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Financials Take the Market Down
01/17/2014 11:00 am EST
There were some big disappointments in the financial sector yesterday, writes MoneyShow's Jim Jubak, however, he does feel that there might be some good news coming from some financial institutions today.
Not surprising that the financial sector led the US market down yesterday. The Standard & Poor's 500 stock index (SPX) closed down 0.13% on January 16 as the Financial Select Sector SPDR (XLF) dropped 0.63%.
Yesterday's villain was a big miss by Citigroup (C) before the open. Today doesn't look a whole lot better for the sector because, after the close on January 16, American Express (AXP), Capital One (COF), and Sallie Mae (SLM) all reported significant earnings misses. American Express came in with fourth quarter earnings of $1.21 a share versus a consensus projection of $1.25. Capital One reported $1.45 a share instead of $1.57. And student loan company Sallie Mae announced 61 cents a share versus the analyst consensus of 73 cents a share.
The three stocks were down 0.14%, 2.21%, and 5.08% in after-hours trading.
American Express was the victim of expectations that were a bit too heady. The company just about matched Wall Street's projected revenue number at $8.54 billion (just shy of consensus at $8.55 billion) and came in just a few pennies short on earnings per share, despite solid cuts to operating expenses (down 8%), an increase of 8% in spending by card members, and a drop in reserves for loan losses of 17% from the fourth quarter of 2012. Wall Street wanted more after the 59.3% return for the stock in 2013.
On the other hand, Capital One reported the kind of bad news we've heard from banks such as JPMorgan Chase (JPM) and Citigroup C. Revenue dropped 1.4% from the fourth quarter of 2012. Loan growth was worse than piddling, with auto loans falling by 3% and home loans declining by 4%. Net interest margins declined 16 basis points and provision for credit losses increased 13%.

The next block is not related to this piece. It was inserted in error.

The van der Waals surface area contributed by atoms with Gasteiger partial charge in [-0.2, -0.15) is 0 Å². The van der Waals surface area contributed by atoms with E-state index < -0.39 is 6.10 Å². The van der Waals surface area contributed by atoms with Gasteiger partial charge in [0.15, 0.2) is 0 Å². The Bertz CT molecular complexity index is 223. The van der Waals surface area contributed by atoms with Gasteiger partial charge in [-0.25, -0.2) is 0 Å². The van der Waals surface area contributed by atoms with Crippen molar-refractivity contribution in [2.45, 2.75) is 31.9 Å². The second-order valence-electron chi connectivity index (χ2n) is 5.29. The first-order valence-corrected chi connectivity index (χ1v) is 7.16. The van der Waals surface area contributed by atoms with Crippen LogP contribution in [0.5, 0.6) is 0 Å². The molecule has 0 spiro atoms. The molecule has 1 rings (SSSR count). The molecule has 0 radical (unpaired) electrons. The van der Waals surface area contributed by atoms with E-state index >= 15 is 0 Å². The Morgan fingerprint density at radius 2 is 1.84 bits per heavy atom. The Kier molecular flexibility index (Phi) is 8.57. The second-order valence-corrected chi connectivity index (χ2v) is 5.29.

These results, unfortunately for the sector, echoed Citigroup's earnings report before the open yesterday. The bank reported 85 cents a share in earnings when Wall Street was looking for 99 cents (or 95 cents, depending on what consensus counter you follow.) The culprits were weaker than expected revenue, higher than expected provisions for loan losses, and greater than expected expenses. (Citigroup is a member of my Jubak's Picks portfolio.)
The good news for the sector and the market is that today's financial reporting from banks is dominated by regionals and that group has been doing better than the big money center banks. For example, PNC Financial Services (PNC), which reported yesterday, January 16, beat the consensus earnings estimate of $1.63 by 22 cents a share. Revenue also came in higher than expected at $4.07 billion versus the consensus of $3.83 billion.
“Better” is a relative term, of course. Things are tough, even for the regionals. Loans at PNC, for example, grew by just 1% in the quarter. And the bank did tell Wall Street to expect that revenue for the 2014 fiscal year would be lower than in fiscal 2013.
Full disclosure: I don't own shares of any of the companies mentioned in this post in my personal portfolio. When in 2010 I started the mutual fund I manage, Jubak Global Equity Fund, I liquidated all my individual stock holdings and put the money into the fund. The fund may or may not now own positions in any stock mentioned in this post. The fund did not own shares of any stock mentioned in this post as of the end of December. For a full list of the stocks in the fund, see the fund's portfolio here. For more of Jim's posts and picks check out his free site here or his subscription site here.
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